Liverpool could head into the new Premier League season without a sleeve sponsorship agreement after Western Union confirmed their decision to end the partnership.
The Reds struck the deal with the American financial services company three years ago to become one of the first teams to take advantage of new rules that allowed for advertising space on the left sleeve of a club’s shirt.
The likes of Manchester United and Arsenal followed suit by signing respective partnerships with Kohler and Visit Rwanda in 2018, with Premier League giants keen to explore new revenue streams.
However, the Denver-based company have now issued a statement explaining their decision to walk away from the agreement with the Premier League champions.
It read: “Western Union’s sponsorship of Liverpool Football Club has been very successful for both our business and our brand and we are very proud of what we and the club have achieved over the last three seasons.
“However, we evaluate all of our activity, including sponsorships, on a regular basis, and as our business and brand needs and objectives continue to evolve, we have made the decision not to continue with the Liverpool Football Club sponsorship beyond the end of this season.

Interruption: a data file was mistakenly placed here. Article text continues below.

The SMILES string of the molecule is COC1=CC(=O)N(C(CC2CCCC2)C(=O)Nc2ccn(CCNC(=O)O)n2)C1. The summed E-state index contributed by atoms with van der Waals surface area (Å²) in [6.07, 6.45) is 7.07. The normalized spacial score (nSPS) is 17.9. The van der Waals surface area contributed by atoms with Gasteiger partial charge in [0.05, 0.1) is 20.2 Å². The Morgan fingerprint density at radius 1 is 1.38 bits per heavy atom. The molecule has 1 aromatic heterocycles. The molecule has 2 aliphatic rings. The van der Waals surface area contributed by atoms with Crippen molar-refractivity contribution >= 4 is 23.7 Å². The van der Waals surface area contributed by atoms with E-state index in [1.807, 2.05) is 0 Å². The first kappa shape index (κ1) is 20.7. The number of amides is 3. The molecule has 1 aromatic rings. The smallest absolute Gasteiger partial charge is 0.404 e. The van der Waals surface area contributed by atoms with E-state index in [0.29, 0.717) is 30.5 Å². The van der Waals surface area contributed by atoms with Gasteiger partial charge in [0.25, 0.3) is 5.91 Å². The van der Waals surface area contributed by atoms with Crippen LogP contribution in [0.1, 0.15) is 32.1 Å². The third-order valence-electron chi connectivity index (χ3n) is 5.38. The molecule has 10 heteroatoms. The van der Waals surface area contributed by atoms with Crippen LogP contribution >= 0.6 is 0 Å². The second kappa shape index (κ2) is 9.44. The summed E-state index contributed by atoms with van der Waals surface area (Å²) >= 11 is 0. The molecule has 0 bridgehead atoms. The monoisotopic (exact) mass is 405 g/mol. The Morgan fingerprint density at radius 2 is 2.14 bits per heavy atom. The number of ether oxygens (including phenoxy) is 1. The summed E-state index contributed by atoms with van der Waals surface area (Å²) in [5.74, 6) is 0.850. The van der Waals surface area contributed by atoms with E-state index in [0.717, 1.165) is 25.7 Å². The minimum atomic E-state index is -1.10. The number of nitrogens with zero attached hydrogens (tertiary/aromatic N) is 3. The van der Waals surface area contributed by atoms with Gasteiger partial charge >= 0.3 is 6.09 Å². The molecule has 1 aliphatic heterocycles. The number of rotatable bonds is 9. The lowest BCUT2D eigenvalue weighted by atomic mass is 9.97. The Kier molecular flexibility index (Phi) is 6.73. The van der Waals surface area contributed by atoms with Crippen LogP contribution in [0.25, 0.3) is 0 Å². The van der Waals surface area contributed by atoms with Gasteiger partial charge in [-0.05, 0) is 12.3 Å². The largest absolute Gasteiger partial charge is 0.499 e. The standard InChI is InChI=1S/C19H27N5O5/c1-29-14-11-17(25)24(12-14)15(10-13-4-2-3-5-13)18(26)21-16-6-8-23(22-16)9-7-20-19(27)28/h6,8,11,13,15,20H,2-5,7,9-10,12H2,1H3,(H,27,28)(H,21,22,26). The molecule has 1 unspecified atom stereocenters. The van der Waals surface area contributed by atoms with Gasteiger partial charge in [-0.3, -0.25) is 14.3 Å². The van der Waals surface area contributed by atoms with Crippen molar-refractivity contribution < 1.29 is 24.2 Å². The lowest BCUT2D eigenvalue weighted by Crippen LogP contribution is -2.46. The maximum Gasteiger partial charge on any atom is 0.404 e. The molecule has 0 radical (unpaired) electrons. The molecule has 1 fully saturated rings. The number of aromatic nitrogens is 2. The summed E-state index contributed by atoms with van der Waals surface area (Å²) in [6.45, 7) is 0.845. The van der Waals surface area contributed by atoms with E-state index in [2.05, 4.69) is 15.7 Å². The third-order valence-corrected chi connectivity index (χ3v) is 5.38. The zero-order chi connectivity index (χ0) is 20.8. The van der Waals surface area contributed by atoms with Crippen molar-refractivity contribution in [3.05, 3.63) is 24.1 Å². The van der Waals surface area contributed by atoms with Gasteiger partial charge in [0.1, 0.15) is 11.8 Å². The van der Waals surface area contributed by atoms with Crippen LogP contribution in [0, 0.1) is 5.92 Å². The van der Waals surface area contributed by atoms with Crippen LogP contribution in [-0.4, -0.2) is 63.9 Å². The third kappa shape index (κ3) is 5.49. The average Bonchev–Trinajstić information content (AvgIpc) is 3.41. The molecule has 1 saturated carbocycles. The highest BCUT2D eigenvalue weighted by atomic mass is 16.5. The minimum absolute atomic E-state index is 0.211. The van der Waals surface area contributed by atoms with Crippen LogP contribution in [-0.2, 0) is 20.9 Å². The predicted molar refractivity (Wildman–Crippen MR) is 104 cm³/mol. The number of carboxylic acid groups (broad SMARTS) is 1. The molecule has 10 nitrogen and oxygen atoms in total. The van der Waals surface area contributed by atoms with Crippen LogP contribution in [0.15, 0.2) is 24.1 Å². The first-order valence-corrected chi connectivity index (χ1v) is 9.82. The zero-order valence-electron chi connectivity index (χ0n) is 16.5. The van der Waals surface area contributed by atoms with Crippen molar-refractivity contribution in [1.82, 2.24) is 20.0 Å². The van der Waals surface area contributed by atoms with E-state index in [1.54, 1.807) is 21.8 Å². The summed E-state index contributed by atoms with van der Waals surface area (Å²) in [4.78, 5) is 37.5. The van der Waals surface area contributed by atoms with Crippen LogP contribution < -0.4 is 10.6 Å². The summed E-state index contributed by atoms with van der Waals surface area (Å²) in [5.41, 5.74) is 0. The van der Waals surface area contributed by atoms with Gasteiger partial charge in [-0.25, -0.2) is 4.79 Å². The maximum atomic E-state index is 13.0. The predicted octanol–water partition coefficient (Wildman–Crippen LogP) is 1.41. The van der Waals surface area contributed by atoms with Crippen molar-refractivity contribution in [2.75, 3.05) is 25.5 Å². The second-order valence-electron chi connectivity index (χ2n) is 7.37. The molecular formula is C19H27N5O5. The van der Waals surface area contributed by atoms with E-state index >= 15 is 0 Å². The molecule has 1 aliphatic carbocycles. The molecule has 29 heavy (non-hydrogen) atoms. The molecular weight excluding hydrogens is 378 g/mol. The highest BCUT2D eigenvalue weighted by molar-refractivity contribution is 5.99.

“We wish Liverpool FC continued success in the future and would like to thank everyone at the club for their support over the years.”
With the Premier League season due to start one month today, the Reds face a race against time to agree terms with a new company.
Given the impact on finances caused by the three-month suspension of football back in March, Liverpool may be keen to tie up a new partnership sooner rather than later.
However, the Reds are able to add a sleeve sponsor to their brand new Nike shirt prior to approval from the Premier League once the season has started.
Liverpool are said to be relaxed over their next move and believe their current status as Premier League champions puts them in a strong position when it comes to negotiating similar sums to the £5m they received from Western Union every year.
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With Arsenal (£10m), Chelsea (£10m) and United (£15-20m) all reportedly earning more than the Reds for their sleeve sponsors, it is likely the champions will be in the market to earn a greater bottom line than the one paid by Western Union.
Liverpool’s growth both on and off the pitch over the past couple of years was one of the reasons behind their decision to move to a new kit deal with Nike and the Reds will pursue more lucrative offers for their sleeve sponsor.
That task will arguably be the first significant one for the club’s new commercial director, Matt Scammell, who moved to Anfield after close to a decade with Manchester United last month.
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